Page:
I have to admit, I was one of those fans. I tried to be optimistic, but once the details of Benedict Cumberbatch’s role were spoiled, I became a Trekkie fatalist. I may have spent an evening listening to “I Dreamed a Dream” from Les Mis on repeat while cursing J.J. Abrams’ name for killing the dream I dreamed of a faithful reinvigoration of the Star Trek franchise.

Yet, even before my descent “into darkness” caused by casting spoilers, I knew that the film was going to fail me from disability perspective. I knew it would fall into one of the most egregious ableist tropes in film and television. As soon I saw the promo stills, I knew what was going to happen.

Continue reading ‘Star Trek Into Darkness: Able-Bodied Angst and Abrams’ Anti-Intellectualism’

30
Mar
13

Fantastic ableism and disability: the Amnesia Girl

Warning: this post contains brief discussion of lynching, sexual assault, and caregiver abuse. Spoilers for season 2 of Grimm and Once Upon a Time and the series finale of Chuck.

When Grimm and Once Upon a Time premiered in fall of 2011, there was a lot of buzz about there being two shows on the schedule featuring fairy tale characters in modern settings, capitalizing on the popularity of revamped fairy tales sweeping Hollywood at the time. Based on this similarity, media outlets and even fans were apt to put the shows in competition with one another. Obviously, only one could survive the season. The competitive spirit faded as the season wore on and the shows demonstrated how very different they were from each other. Once Upon a Time proved itself to be a family-friendly show committed to the power of True Love, while also being a spiritual heir of Lost (the difference being that Once actually answers the numerous questions it raises; unfortunately, everyone in the audience has figured out the answers long before they are revealed). On the other hand, Grimm is a gritty noir procedural where love is vulnerable to secrecy and the chaos of the universe, while also bearing a structural resemblance to Buffy: the Vampire Slayer (the difference being that Slayers are women oppressed by patriarchy but empowered by magic; Grimms (and Nick specifically) bear great institutional power and are empowered by magic, which can make them scary as all hell).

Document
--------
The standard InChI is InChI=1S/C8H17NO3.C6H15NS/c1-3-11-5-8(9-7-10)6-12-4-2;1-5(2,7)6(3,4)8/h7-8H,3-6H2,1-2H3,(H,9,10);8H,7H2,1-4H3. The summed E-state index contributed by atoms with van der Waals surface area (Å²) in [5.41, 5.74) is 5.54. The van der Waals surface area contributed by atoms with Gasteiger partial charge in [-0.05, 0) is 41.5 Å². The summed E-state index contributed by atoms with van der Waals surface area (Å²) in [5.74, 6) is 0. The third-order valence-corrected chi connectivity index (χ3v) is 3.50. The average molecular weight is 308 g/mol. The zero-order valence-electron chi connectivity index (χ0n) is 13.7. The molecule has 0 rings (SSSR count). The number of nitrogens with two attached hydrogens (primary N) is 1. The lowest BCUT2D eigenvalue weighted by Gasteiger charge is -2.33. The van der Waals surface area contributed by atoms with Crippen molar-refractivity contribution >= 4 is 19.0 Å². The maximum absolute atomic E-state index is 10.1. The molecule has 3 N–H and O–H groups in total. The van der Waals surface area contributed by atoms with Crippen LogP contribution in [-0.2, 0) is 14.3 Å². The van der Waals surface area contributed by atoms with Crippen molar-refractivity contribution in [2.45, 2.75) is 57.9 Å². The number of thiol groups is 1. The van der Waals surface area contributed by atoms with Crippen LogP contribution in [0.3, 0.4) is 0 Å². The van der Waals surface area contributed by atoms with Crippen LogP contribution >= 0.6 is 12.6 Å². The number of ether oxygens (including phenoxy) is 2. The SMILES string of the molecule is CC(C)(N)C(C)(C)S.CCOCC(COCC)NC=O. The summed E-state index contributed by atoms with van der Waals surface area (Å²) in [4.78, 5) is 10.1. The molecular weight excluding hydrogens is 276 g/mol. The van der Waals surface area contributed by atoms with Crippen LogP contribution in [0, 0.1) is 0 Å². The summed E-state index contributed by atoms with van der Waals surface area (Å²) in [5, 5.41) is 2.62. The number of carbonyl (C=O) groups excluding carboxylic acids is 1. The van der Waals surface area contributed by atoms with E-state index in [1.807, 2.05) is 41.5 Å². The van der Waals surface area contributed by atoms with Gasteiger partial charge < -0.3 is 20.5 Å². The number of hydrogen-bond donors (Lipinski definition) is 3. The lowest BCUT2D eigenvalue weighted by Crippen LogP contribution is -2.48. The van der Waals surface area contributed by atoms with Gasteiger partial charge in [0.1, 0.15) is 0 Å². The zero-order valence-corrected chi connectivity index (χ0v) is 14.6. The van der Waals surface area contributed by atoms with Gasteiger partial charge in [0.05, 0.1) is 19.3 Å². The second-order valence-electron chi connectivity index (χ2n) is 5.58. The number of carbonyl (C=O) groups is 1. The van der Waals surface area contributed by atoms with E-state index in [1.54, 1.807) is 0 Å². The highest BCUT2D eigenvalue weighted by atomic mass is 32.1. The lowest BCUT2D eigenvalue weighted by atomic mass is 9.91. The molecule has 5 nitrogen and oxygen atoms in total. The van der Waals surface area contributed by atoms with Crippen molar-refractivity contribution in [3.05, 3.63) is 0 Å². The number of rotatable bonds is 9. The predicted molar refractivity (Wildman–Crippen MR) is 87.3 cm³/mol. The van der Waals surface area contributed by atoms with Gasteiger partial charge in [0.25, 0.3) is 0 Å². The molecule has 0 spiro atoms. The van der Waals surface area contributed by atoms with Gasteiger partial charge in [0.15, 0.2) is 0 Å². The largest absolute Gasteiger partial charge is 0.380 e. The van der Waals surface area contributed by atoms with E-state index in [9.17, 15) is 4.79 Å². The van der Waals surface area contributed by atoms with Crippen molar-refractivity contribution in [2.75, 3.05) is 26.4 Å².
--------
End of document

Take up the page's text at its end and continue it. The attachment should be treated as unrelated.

Continue reading ‘Fantastic ableism and disability: the Amnesia Girl’

20
Jan
13

Reaction Post: “An Enemy of Fate”

Warning: this post contains spoilers for the Fringe series finale.

As the credits rolled on the final episode of Fringe, I knew one thing for sure: I did not like the ending. I felt somehow dissatisfied with it, rubbed the wrong way. I couldn’t put my finger on it, but there was something Not Right at the core of this happy ending. After some reflection (e.g., browsing on Tumblr), I realized I was mostly upset about Donald/September dying rather than living on with his son. Which, okay, I guess is what the show was going for. They want viewers to be upset when a sympathetic character dies. But, for me, this went way beyond the feels and right into crip rage.